The setting for my ‘Westmen’ series is Britain after a global viral apocalypse, where a civil war rages between those who’s grandparents were vaccinated, and the descendants of those who survived despite not being so lucky.
Obviously the ‘Wave virus’ in the book -which took three zeros off the world population-is fictional, but in this blog I look at some of the ways it could happen for real.
Those who stayed awake in biology at school will know that diseases split into two main causes viruses and bacteria. There’s also fungal attack and parasites but those two are unlikely to cause a global epidemic.
Viruses in particular mutate so something that is relatively harmless now could change to be deadly. The ‘Wave virus’ in my series is a Rabies virus that has mutated to spread through the air. Unless you’ve been living down a hole for the last ten years you’ll be aware of the risks around Influenza or Ebola. The risk is much wider than that. The World Health Organisation has recently added “Disease X” to their hazard list to symbolise the possibility of a new or evolving disease coming over the horizon. Mostly there is no cure for viral diseases (with the possible exception of antivirals like tamiflu.) Treatment boils down to support, hydration, isolation, and hoping scientists can come up with a vaccine before the disease spreads out of control.
Bacterial diseases can mostly be cured with antibiotics, but increasingly there are resistant strains appearing, which can only be treated with new synthetic drugs. Medical science is in a race to create new anti bacterial drugs to stay ahead of resistance. Should they fail we could be headed back to a dark age where you can die from getting a cut finger.
So without further ado, five diseases that have the potential to make the ‘Wave’ look like a winter cold
Monkey Pox : “They say it started when someone fucked a monkey, if that’s true I hope the sorry bastard had fun because he certainly shafted the rest of us.” So one of the main characters says about ‘The Wave’ in Rapax. Monkeypox is one of those things that could really start like that, (and some third world countries have ‘monkey brothels’ – no I don’t want to think about that either). Although Smallpox has been eradicated , Monkeypox still persists in certain areas of Africa. Humans catch it by taking in bodily fluid from monkeys, either by deviant means or more likely from eating bush meat. (there’s also a strain that you can catch from Prairie dogs in the USA). Mostly its not as serious as smallpox, unless it is. There’s currently no vaccine and the smallpox vaccine doesn’t work against it.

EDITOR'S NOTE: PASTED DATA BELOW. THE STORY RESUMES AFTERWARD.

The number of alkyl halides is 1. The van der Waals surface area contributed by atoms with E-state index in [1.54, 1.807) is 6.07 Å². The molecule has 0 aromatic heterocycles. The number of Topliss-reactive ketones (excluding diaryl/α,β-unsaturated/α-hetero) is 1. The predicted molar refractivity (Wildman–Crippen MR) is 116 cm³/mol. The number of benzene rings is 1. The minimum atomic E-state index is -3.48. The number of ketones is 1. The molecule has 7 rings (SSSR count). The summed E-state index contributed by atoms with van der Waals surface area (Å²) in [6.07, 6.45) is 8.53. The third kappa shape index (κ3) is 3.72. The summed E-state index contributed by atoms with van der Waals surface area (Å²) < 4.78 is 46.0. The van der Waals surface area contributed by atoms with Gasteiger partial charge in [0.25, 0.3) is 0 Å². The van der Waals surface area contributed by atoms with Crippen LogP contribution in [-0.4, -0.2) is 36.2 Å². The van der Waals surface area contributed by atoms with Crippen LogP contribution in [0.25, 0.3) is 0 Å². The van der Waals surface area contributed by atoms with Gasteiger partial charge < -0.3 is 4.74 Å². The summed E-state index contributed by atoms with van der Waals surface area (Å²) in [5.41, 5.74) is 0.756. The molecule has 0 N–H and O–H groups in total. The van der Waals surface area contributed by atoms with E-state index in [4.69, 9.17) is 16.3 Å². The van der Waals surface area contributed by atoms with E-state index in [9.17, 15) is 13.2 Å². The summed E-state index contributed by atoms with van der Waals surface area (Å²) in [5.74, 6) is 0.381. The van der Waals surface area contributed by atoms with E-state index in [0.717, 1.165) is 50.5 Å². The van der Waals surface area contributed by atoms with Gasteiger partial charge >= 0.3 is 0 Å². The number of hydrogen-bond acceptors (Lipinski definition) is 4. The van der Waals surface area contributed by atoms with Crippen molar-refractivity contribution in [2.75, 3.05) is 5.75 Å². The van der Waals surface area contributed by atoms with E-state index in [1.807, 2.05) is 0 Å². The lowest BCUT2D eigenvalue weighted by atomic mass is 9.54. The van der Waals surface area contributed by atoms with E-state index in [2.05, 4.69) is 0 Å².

Marburg Viral Disease: Everyone knows about Ebola, both from the outbreak in west Africa in 2015 and from books and films like Outbreak, Hot zone, and Executive Orders. However it is just one of many Viral Haemorrhagic fevers. Marburg spreads much more easily from person to person than Ebola and has a fatality rate of 50% (or between 22% and 80% in various outbreaks). The most recent outbreak was in Uganda last year. Currently there is no vaccine.
Meningococcal meningitis: This is a bacterial disease that attacks the brain lining and brain stem. It spreads in the same way as the common cold through coughs and sneezes, personal contact, and door handles, money etc. It can cause severe brain damage and is fatal in around 50% of cases if left untreated. There is a vaccine, but it only works as a preventative. Pretty much treatment is via antibiotics, but there are resistant strains emerging. There are around 30k cases per year, mostly in Sub-Saharan Africa. If there were to be an epidemic in the developed world there is severe risk that it could spread faster than a vaccine program could be rolled out.
Plague : This is a bogeyman that most people have heard of but few understand. It comes in two forms. Bubonic which is spread mostly by rat fleas and isn’t a serious threat in the developed world. And Pneumonic which spreads person to person through coughs etc and can be fatal in 18-24 hours. Bubonic has a 30-60% fatality rate, whilst the fatality rate for Pneumonic is 100% if not treated with antibiotics. Vaccines exist but only in small quantities as they are reserved for health workers. Antibiotic resistant bubonic forms have been encountered, but have so far responded to synthetic treatments. An antibiotic resistant form of Pneumonic is the worst case scenario that no one wants to think about.
MERS/SARS : Middle eastern respiratory syndrome and severe acquired respiratory syndrome. These are both Coronaviruses, a large family of viruses that also includes the common cold. The worrying thing about the emergence of both of these is the rate at which they evolved and where they came from. It is thought that MERS was caught from camels, while SARS originated from civets, however WHO say that the “route of transmission is not clearly understood”. Currently SARS/MERS doesn’t transmit easily person to person, but that has the potential to change. No vaccine is available, the fatality rate is about 35%, and it is thought that antivirals such as Tamiflu would be ineffective in most cases.
Now if you do want to scare yourself further, go to the WHO or CDC websites and check out emerging diseases. I have only covered the very tip of the iceberg.
However as they used to say on Crime watch “Don’t have nightmares.” Statistically speaking you are more likely to die putting up a set or curtains than you are to contract any of the above…
….unless that changes.